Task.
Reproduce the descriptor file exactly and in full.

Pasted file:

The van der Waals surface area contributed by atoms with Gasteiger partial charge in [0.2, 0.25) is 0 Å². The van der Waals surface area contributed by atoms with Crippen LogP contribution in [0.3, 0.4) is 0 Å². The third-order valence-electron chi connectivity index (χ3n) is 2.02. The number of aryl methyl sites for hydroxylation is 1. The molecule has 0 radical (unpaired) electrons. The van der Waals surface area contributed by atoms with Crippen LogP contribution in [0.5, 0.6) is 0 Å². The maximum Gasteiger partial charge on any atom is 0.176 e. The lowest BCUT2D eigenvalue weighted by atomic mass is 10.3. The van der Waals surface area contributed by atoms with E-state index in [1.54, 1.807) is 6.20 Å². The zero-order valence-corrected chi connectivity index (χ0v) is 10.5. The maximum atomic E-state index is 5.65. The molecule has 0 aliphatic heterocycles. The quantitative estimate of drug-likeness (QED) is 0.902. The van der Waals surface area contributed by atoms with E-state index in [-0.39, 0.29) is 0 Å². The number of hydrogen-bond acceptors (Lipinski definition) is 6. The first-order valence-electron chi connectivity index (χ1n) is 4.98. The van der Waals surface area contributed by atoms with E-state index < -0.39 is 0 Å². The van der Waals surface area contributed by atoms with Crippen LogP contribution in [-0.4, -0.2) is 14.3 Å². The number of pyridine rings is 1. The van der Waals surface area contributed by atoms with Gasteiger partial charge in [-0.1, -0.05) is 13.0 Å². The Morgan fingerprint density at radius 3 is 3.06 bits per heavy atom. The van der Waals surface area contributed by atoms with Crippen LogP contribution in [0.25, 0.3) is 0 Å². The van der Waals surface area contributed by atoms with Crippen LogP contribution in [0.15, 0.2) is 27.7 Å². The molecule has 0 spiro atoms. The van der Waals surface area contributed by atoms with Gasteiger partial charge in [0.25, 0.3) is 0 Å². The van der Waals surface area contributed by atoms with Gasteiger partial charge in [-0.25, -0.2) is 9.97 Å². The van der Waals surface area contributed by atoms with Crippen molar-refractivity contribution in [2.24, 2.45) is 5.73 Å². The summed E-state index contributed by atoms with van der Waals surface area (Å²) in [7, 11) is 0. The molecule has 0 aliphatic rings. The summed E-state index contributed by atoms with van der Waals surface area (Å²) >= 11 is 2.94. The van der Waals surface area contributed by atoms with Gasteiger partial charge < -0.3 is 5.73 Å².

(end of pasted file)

The van der Waals surface area contributed by atoms with Gasteiger partial charge in [0.2, 0.25) is 0 Å². The van der Waals surface area contributed by atoms with Crippen LogP contribution in [0.3, 0.4) is 0 Å². The third-order valence-electron chi connectivity index (χ3n) is 2.02. The number of aryl methyl sites for hydroxylation is 1. The molecule has 0 radical (unpaired) electrons. The van der Waals surface area contributed by atoms with Crippen LogP contribution in [0.5, 0.6) is 0 Å². The maximum Gasteiger partial charge on any atom is 0.176 e. The lowest BCUT2D eigenvalue weighted by atomic mass is 10.3. The van der Waals surface area contributed by atoms with E-state index in [1.54, 1.807) is 6.20 Å². The zero-order valence-corrected chi connectivity index (χ0v) is 10.5. The maximum atomic E-state index is 5.65. The molecule has 0 aliphatic heterocycles. The quantitative estimate of drug-likeness (QED) is 0.902. The van der Waals surface area contributed by atoms with E-state index in [-0.39, 0.29) is 0 Å². The number of hydrogen-bond acceptors (Lipinski definition) is 6. The first-order valence-electron chi connectivity index (χ1n) is 4.98. The van der Waals surface area contributed by atoms with E-state index < -0.39 is 0 Å². The van der Waals surface area contributed by atoms with Crippen LogP contribution in [-0.4, -0.2) is 14.3 Å². The number of pyridine rings is 1. The van der Waals surface area contributed by atoms with Gasteiger partial charge in [-0.1, -0.05) is 13.0 Å². The Morgan fingerprint density at radius 3 is 3.06 bits per heavy atom. The van der Waals surface area contributed by atoms with Crippen LogP contribution in [0.25, 0.3) is 0 Å². The van der Waals surface area contributed by atoms with Crippen LogP contribution in [0.15, 0.2) is 27.7 Å². The molecule has 0 spiro atoms. The van der Waals surface area contributed by atoms with Gasteiger partial charge in [0.25, 0.3) is 0 Å². The van der Waals surface area contributed by atoms with Gasteiger partial charge in [-0.25, -0.2) is 9.97 Å². The van der Waals surface area contributed by atoms with Crippen molar-refractivity contribution in [2.24, 2.45) is 5.73 Å². The summed E-state index contributed by atoms with van der Waals surface area (Å²) in [7, 11) is 0. The molecule has 0 aliphatic rings. The summed E-state index contributed by atoms with van der Waals surface area (Å²) >= 11 is 2.94. The van der Waals surface area contributed by atoms with Gasteiger partial charge < -0.3 is 5.73 Å².